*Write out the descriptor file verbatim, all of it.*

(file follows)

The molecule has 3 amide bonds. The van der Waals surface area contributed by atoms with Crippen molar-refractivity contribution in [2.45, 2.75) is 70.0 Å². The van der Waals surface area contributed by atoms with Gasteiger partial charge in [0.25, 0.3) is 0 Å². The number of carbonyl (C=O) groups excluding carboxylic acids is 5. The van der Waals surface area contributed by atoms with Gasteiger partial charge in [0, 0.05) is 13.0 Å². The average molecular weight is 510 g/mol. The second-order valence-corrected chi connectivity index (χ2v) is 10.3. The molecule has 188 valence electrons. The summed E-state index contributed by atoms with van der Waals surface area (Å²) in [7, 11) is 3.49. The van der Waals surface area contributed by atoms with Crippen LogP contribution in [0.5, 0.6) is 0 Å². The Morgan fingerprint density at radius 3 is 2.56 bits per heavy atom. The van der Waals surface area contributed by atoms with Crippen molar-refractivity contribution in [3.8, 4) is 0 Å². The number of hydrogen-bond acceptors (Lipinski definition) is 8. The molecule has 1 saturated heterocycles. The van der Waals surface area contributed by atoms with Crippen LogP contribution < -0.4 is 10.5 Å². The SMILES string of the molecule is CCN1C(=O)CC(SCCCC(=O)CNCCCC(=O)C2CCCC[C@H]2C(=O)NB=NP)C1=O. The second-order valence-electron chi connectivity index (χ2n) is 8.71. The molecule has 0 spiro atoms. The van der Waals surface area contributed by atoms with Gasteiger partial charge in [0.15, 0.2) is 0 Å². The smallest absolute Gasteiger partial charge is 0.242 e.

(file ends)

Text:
The molecule has 3 amide bonds. The van der Waals surface area contributed by atoms with Crippen molar-refractivity contribution in [2.45, 2.75) is 70.0 Å². The van der Waals surface area contributed by atoms with Gasteiger partial charge in [0.25, 0.3) is 0 Å². The number of carbonyl (C=O) groups excluding carboxylic acids is 5. The van der Waals surface area contributed by atoms with Gasteiger partial charge in [0, 0.05) is 13.0 Å². The average molecular weight is 510 g/mol. The second-order valence-corrected chi connectivity index (χ2v) is 10.3. The molecule has 188 valence electrons. The summed E-state index contributed by atoms with van der Waals surface area (Å²) in [7, 11) is 3.49. The van der Waals surface area contributed by atoms with Crippen LogP contribution in [0.5, 0.6) is 0 Å². The Morgan fingerprint density at radius 3 is 2.56 bits per heavy atom. The van der Waals surface area contributed by atoms with Crippen molar-refractivity contribution in [3.8, 4) is 0 Å². The number of hydrogen-bond acceptors (Lipinski definition) is 8. The molecule has 1 saturated heterocycles. The van der Waals surface area contributed by atoms with Crippen LogP contribution < -0.4 is 10.5 Å². The SMILES string of the molecule is CCN1C(=O)CC(SCCCC(=O)CNCCCC(=O)C2CCCC[C@H]2C(=O)NB=NP)C1=O. The second-order valence-electron chi connectivity index (χ2n) is 8.71. The molecule has 0 spiro atoms. The van der Waals surface area contributed by atoms with Gasteiger partial charge in [0.15, 0.2) is 0 Å². The smallest absolute Gasteiger partial charge is 0.242 e.